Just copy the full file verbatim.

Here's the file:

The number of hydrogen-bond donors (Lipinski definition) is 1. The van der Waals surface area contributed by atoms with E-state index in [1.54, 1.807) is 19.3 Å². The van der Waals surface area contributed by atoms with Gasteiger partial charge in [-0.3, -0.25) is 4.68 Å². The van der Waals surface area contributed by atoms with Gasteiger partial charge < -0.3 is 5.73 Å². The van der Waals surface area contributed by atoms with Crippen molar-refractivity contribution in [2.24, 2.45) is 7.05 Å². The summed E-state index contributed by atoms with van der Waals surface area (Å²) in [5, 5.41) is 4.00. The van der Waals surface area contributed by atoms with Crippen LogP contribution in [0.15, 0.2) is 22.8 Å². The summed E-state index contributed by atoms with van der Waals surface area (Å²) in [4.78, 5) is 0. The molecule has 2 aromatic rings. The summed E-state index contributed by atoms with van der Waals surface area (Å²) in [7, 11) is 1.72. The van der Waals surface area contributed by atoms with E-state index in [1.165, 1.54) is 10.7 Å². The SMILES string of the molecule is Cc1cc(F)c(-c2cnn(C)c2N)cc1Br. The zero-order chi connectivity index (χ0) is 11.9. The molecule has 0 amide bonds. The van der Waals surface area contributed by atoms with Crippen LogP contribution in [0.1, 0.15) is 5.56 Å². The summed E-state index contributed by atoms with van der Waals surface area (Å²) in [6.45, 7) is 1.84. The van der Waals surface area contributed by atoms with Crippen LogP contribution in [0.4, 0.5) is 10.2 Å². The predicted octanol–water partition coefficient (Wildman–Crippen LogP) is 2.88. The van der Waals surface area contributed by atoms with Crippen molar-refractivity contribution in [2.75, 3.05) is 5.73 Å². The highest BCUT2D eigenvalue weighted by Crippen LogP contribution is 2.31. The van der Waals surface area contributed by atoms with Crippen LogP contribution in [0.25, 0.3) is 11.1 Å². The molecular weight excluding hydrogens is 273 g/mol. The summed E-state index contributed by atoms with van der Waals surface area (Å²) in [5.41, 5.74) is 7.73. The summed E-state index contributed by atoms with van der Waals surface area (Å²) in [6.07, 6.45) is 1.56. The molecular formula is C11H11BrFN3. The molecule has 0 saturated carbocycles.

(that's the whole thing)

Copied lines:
The number of hydrogen-bond donors (Lipinski definition) is 1. The van der Waals surface area contributed by atoms with E-state index in [1.54, 1.807) is 19.3 Å². The van der Waals surface area contributed by atoms with Gasteiger partial charge in [-0.3, -0.25) is 4.68 Å². The van der Waals surface area contributed by atoms with Gasteiger partial charge < -0.3 is 5.73 Å². The van der Waals surface area contributed by atoms with Crippen molar-refractivity contribution in [2.24, 2.45) is 7.05 Å². The summed E-state index contributed by atoms with van der Waals surface area (Å²) in [5, 5.41) is 4.00. The van der Waals surface area contributed by atoms with Crippen LogP contribution in [0.15, 0.2) is 22.8 Å². The summed E-state index contributed by atoms with van der Waals surface area (Å²) in [4.78, 5) is 0. The molecule has 2 aromatic rings. The summed E-state index contributed by atoms with van der Waals surface area (Å²) in [7, 11) is 1.72. The van der Waals surface area contributed by atoms with E-state index in [1.165, 1.54) is 10.7 Å². The SMILES string of the molecule is Cc1cc(F)c(-c2cnn(C)c2N)cc1Br. The zero-order chi connectivity index (χ0) is 11.9. The molecule has 0 amide bonds. The van der Waals surface area contributed by atoms with Crippen LogP contribution in [0.1, 0.15) is 5.56 Å². The summed E-state index contributed by atoms with van der Waals surface area (Å²) in [6.45, 7) is 1.84. The van der Waals surface area contributed by atoms with Crippen LogP contribution in [0.4, 0.5) is 10.2 Å². The predicted octanol–water partition coefficient (Wildman–Crippen LogP) is 2.88. The van der Waals surface area contributed by atoms with Crippen molar-refractivity contribution in [2.75, 3.05) is 5.73 Å². The highest BCUT2D eigenvalue weighted by Crippen LogP contribution is 2.31. The van der Waals surface area contributed by atoms with Crippen LogP contribution in [0.25, 0.3) is 11.1 Å². The molecular weight excluding hydrogens is 273 g/mol. The summed E-state index contributed by atoms with van der Waals surface area (Å²) in [5.41, 5.74) is 7.73. The summed E-state index contributed by atoms with van der Waals surface area (Å²) in [6.07, 6.45) is 1.56. The molecular formula is C11H11BrFN3. The molecule has 0 saturated carbocycles.